Many people assume that all income acquired by a 501(c)(3) nonprofit is exempt from federal taxes. That is not accurate. If a nonprofit receives donations or fees related to their approved IRS exempt purpose, then the income may be free from federal income tax. However, if the organization received income from a non-exempt purpose, it may need to be taxed as Unrelated Business Income. These taxes are similar to those of a for-profit corporation. For example, if a nonprofit gang-prevention organization, whose exempt purpose is to offer intervention services to at-risk youth, decides to sell t-shirts with their logo on it to raise money, they will most likely have to pay income tax. The tax would be based on the revenue received from the sales of the t-shirts because the activity has no direct relation to the mission and goals of the organization.  


Government agencies may benefit from exploring partnerships with nonprofit organizations. However, decision makers in the public sector must be aware of the unique nature of nonprofit organizations. One way for government sector employees to stay informed of the ins-and-outs of nonprofit organizations is to explore the free, online courses provided by the IRS. These resources are found at the Stay Exempt website https://www.stayexempt.irs.gov/home/starting-out/starting-out. This series of short courses will help government agencies become better informed about nonprofit organizations, and may enable them to explore viable Public-Nonprofit partnerships in the future.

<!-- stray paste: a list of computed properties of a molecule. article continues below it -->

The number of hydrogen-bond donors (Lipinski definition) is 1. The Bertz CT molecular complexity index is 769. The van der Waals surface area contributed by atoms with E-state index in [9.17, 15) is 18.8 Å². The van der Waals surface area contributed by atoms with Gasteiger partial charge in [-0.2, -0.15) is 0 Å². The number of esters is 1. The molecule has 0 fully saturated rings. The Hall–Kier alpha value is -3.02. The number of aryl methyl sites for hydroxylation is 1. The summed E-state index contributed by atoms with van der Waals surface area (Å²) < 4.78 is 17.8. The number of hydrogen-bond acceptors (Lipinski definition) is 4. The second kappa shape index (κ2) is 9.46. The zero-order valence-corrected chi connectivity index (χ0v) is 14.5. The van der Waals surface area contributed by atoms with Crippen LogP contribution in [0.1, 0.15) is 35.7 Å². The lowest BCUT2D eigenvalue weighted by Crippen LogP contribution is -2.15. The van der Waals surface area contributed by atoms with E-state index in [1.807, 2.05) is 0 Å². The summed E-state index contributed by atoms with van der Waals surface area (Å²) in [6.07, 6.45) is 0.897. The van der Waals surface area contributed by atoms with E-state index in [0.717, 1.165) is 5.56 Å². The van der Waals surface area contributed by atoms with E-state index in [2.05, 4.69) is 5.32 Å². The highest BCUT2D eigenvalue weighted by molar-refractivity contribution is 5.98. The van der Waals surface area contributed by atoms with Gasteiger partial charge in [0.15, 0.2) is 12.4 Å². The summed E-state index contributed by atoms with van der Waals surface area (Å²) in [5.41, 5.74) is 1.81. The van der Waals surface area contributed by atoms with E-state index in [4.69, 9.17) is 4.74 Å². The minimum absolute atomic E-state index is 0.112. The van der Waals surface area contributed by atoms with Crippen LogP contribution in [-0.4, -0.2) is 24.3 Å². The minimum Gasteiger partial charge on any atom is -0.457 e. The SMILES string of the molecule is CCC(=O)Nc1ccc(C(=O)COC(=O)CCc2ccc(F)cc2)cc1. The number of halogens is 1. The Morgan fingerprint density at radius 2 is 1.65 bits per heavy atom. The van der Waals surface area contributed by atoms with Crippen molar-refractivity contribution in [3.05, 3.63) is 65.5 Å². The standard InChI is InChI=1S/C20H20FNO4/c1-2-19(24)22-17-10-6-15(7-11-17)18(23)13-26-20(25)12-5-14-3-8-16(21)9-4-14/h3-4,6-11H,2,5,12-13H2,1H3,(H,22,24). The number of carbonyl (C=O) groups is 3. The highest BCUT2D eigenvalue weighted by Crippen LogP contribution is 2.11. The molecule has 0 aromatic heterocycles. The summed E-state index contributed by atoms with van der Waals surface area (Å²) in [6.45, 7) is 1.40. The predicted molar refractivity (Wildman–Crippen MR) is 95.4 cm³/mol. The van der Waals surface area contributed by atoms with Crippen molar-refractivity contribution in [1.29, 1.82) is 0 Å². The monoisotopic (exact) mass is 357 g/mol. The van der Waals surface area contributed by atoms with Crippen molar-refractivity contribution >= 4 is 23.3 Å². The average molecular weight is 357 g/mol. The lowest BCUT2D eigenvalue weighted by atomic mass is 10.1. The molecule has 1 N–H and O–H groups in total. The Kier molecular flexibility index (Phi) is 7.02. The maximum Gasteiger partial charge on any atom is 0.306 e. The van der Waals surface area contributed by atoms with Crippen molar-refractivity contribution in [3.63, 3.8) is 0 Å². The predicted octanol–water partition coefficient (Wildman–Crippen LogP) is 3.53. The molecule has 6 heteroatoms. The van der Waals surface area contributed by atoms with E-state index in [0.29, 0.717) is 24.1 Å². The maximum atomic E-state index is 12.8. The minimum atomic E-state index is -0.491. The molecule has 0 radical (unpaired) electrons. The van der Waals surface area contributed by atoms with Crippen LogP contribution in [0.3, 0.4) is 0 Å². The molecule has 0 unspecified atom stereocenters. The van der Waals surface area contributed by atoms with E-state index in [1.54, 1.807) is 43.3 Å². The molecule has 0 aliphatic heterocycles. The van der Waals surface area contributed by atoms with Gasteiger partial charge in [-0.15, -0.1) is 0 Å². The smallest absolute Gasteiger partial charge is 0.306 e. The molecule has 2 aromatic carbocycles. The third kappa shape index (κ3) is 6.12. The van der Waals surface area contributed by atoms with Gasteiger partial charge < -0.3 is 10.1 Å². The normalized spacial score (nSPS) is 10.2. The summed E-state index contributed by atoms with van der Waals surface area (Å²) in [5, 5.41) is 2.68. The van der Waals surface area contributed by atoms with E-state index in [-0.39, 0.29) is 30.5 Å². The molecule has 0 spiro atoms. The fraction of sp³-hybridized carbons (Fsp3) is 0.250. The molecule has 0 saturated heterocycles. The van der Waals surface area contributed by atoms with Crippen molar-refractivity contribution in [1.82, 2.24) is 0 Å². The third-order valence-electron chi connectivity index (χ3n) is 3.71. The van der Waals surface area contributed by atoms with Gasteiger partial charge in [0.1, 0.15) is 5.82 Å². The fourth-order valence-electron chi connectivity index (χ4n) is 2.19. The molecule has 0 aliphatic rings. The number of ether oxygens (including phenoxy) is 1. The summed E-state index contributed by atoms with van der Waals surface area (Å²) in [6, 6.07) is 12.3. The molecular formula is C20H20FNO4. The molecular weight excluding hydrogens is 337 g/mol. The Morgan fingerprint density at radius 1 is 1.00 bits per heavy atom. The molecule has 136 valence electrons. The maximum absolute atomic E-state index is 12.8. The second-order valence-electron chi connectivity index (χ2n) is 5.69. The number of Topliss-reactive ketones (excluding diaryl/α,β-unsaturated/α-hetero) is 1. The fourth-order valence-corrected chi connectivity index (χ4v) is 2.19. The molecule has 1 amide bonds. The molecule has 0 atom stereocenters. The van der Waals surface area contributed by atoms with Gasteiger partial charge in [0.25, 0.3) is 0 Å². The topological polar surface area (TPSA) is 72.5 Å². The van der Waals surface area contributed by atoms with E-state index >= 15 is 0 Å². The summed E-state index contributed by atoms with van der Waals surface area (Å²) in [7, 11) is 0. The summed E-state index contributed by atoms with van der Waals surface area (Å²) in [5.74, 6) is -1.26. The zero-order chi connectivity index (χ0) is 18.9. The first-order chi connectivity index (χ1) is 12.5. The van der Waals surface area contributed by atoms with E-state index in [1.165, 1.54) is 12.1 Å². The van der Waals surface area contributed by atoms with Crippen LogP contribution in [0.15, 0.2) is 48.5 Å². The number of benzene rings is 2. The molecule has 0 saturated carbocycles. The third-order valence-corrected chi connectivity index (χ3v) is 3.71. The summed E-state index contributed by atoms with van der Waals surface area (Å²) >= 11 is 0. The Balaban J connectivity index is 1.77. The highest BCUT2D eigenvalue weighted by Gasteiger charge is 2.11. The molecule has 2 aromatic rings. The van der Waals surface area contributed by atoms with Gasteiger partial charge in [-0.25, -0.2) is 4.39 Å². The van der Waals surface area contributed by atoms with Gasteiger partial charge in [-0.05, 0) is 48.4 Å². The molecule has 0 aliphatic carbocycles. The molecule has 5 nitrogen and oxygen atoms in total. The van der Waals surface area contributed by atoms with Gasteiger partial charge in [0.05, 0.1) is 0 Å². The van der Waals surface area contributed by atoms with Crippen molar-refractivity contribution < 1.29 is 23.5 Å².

Author: Dr. Linda-Marie Sundstrom is a former Fulbright Scholar who taught Public Administration in eastern Ukraine.  She worked for 20 years as a grant writer and consultant for government, nonprofit, educational and tribal agencies.  She has taught in Master of Public Administration Programs for nearly two decades and is currently the MPA Program Director for California Baptist University in Southern California. Email: [email protected]

Author: Dr. Mark Kling has been in law enforcement for 35 years, 14 as police chief.  He has taught both Public Administration and Criminal Justice courses for the past 20 years.  He is currently the Criminal Justice Program Director for California Baptist University and came out of retirement to transition the Rialto Police Department to new innovative executive leadership. Email: [email protected] / [email protected]